Diesel dominates as EU commercial vehicle market grows again

31 July 2023


The EU saw sales of commercial vehicles rise across all categories in the first half of the year, as the market continued its recovery following supply-chain struggles.

Figures released by the European Automobile Manufacturers’ Association (ACEA) show that between January and June, sales of light-commercial vehicles (LCVs) under 3.5 tonnes increased by 11.2% to 730,969 units. This was driven across the EU by substantial improvements in the Spanish and German markets, which ended the period up 16.6% and 15.5% respectively. Sales in France also encouraged EU growth, increasing by a moderate 3.6%.

Medium trucks, between 3.5 and 16 tonnes, recorded a significant increase of 20%, totalling 179,508 units in the first half of the year. Almost all EU markets saw double-digit percentage gains, including the four largest: Germany (up 24.8%), France (up 12.3%), Italy (up 12.6%), and Poland (up 10.8%).

Electric starts to take market share

Electric vehicle (EV) and hybrid technology began eroding the dominance of diesel in the LCV market; however, it is doing so slowly. While in 2018, 92.9% of LCVs sold in the EU were powered by diesel, this dropped slightly to 87.2% by the end of 2022. So far this year, diesel makes up 83.5% of the market.

ACEA does not break down battery-electric vehicle and plug-in hybrid (PHEV) numbers under its heading of EVs, making it difficult to determine how many vans sold in the EU were all-electric. PHEVs are likely to be more appealing to operators, as they can use an internal-combustion engine for longer runs, while switching to electric power for urban settings.

A total of 50,708 EV-based LCVs were registered in the first half of 2023, an increase of 100.4% over the same period last year. This equates to a 6.9% market share, up 3% over the first six months of 2022. The market is therefore growing slowly, with this share also up on the 5.3% recorded across the whole of last year. In the medium truck market, EV sales increased 409.9%, equating to 1,285 units across the EU. This makes up a 5% market share, up from 1.2% in the first half of 2022.

Diesel saw a rise of 6.6% in the first half of the year, with 610,391 LCV registrations, helped by a 24.9% increase in Spain, and a 14.4% rise in Italy. However, France saw diesel registrations decrease by 6.7%, with around 10,000 fewer deliveries in the country, which was mirrored by the gain enjoyed by both EVs and hybrids. In the medium truck market, diesel registrations increased 20.9%, with the fuel type holding a commanding 91.4% market share, although this is down 5.3% compared with the same period in 2022.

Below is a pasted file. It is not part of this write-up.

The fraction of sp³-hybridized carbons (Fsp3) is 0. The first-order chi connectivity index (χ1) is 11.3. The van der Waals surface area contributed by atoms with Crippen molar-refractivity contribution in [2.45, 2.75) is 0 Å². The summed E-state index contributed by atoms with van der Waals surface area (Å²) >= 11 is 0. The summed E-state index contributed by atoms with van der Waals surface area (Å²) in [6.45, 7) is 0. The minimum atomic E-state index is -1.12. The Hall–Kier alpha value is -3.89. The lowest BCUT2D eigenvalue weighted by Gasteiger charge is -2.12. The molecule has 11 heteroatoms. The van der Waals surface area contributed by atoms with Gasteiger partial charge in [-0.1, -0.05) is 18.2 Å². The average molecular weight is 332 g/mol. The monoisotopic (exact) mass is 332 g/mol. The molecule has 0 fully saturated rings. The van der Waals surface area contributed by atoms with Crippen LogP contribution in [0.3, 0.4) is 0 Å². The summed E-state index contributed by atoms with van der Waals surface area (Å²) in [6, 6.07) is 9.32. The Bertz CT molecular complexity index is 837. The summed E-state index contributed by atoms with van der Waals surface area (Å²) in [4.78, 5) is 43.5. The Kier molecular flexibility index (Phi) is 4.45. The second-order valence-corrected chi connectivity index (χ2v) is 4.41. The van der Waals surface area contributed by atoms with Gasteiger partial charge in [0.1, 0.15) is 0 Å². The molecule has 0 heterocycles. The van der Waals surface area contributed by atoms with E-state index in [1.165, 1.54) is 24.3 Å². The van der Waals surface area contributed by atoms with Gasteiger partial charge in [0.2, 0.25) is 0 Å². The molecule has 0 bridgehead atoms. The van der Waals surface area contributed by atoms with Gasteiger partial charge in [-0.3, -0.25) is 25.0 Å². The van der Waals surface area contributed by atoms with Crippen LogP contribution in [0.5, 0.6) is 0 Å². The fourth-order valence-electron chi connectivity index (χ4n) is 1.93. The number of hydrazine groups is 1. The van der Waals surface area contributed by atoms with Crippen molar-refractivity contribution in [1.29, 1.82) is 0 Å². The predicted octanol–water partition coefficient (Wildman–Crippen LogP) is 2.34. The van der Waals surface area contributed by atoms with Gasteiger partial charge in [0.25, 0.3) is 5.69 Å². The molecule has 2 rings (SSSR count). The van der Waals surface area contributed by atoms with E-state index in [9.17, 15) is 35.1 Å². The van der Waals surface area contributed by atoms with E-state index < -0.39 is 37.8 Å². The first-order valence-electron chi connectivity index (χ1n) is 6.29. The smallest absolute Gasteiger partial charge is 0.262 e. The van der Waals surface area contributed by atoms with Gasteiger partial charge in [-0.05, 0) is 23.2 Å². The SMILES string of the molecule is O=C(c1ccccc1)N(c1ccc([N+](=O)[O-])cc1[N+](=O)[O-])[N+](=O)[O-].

Petrol is the less-popular fuel type of choice in the commercial vehicle market. However, LCV registrations increased 30% between January and June, with a market share of 6%. In the medium truck market, a 22% rise is not as spectacular as it sounds, with 72 registrations compared to 59 in 2022. The 0.3% market share in this segment remains stable as a result.

The hybrid LCV market has been the only LCV segment to see registrations drop so far in 2023, with the 16,602 deliveries representing a 7.2% fall compared to last year. The 305.9% increase in the medium truck market accounts for 69 registrations. Others, a category that includes hydrogen fuel-cell electric vehicles, natural gas, LPG, E85 ethanol and other fuels, registered a 26.5% increase in the LCV market with 9,162 deliveries, while 765 registrations in the medium truck sector equated to a 98.2% rise.

More needed to topple diesel

The pattern of registrations shows that electrically-chargeable vans are taking share away from diesel models, but the older fuel type is still favoured by fleets across the EU. However, technology and range are improving, while many companies, especially those specialising in ‘last mile’ deliveries, can rely on charging stations at their depots. Manufacturers are also increasing the production and development of EVs, giving operators more choice.

Yet distance is still an important factor in the logistics market, meaning other alternatives may be needed to take diesel out of the equation in the commercial vehicle sector. Such technologies are currently in development and will ultimately help reduce emissions. In the meantime, vehicle makers are looking to ensure they comply with Euro 7 rules, which are currently being debated by the European Parliament and will help further reduce particulate matter from diesel engines.